John Frederick ERICSON - 05/09/2018
Under section 21(2) of the Parole Act 2002
John Frederick ERICSON
Hearing: 5 September 2018
at Christchurch Men’s Prison
via AVL from New Zealand Parole Board, Wellington
Members of the Board:
- Mr N Trendle – Panel Convenor
- Judge C Blackie
- Ms F Pimm
- Assoc Prof. P Brinded
- Mr M Starling
- Ms N Wham
DECISION OF THE BOARD
- John Frederick Ericson was sentenced to life imprisonment for the murder of his wife on 19 April 2000. He was subsequently sentenced to a concurrent term of 18 months imprisonment for escaping from custody and possessing an offensive weapon when he absconded while working in the prison gardens outside the wire in 2007. He became eligible for parole on 31 July 2009 but at previous hearings the Board has not been satisfied that his release would not pose an undue risk to the safety of the community.
- Since June 2010, Mr Ericson has held a minimum security classification and he has been, for some time, engaged in reintegration activities. Since he last appeared before the Board, he has commenced Release to Work and completed six guided release escorted outings. There have been no incidents and Mr Ericson’s conduct and compliance has been above reproach. The psychological assessment completed in July assessed Mr Ericson as posing a low risk of re-offending.
- Mr Starling appeared as counsel and made submissions in support of Mr Ericson’s release on parole. He confirmed to the Board the information we had received as to the availability of [withheld] supported accommodation and the ongoing support of the [withheld] Reintegration Service. His full-time work with an engineering company on Release to Work has developed into an early offer of full-time employment which Mr Ericson had accepted. Counsel referred to the positive psychological report and that the one session with the psychologist since the Board’s last hearing simply required an updating of his safety plan. Mr Starling also pointed to the absence of any concerns arising from the release proposal feasibility assessment as undertaken by the psychologist.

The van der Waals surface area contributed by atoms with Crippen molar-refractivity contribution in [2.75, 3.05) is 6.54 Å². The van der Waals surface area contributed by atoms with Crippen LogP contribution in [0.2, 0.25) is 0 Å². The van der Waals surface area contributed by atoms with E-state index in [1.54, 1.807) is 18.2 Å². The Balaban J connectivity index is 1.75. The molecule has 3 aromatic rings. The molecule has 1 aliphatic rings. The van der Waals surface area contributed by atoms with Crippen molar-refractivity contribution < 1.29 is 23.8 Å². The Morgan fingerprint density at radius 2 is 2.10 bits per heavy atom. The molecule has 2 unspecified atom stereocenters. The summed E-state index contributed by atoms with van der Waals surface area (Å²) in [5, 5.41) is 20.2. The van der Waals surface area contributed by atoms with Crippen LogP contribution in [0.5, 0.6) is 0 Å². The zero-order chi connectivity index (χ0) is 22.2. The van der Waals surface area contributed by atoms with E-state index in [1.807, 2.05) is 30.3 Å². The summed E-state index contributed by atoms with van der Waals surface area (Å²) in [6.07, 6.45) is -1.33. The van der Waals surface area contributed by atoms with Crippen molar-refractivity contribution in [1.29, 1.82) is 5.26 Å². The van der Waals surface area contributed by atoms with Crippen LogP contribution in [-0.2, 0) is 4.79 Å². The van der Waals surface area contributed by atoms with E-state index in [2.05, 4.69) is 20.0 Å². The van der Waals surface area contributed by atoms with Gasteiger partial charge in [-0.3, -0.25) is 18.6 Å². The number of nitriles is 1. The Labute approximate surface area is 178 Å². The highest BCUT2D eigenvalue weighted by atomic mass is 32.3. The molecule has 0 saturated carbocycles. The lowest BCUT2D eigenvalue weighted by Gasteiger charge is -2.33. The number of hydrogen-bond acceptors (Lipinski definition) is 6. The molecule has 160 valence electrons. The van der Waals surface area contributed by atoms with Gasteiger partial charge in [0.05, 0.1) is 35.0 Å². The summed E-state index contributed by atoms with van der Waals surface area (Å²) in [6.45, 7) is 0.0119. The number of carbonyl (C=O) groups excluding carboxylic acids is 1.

- A number of treatment needs were identified by the psychologist in Mr Ericson’s first assessment report for the Board. He was then assessed as being at moderate risk of further violent offending. While he pleaded guilty to his crime, subsequent reflection led Mr Ericson to form the view that he was not culpable for his wife’s death. That posed its own challenges for him so far as rehabilitation interventions were concerned. He was unable to identify the factors that precipitated his offending or articulate strategies to avoid further acts of violence. Moreover, his continuing preoccupation with various legal actions and what a psychologist described as his complex interpersonal style posed responsivity barriers to his progress.
- For a number of reasons Mr Ericson has not engaged in group-based rehabilitation activities. He completed the Short Motivational Programme and subsequently engaged in a series of individual treatment sessions with a psychologist over 16 months. That treatment led to a shift in his attitude and a reduction in his cognitive distortions. It was also reflected in a reduction in his offence-paralleling behaviour. He is now assessed as being at low risk of violent or general offending.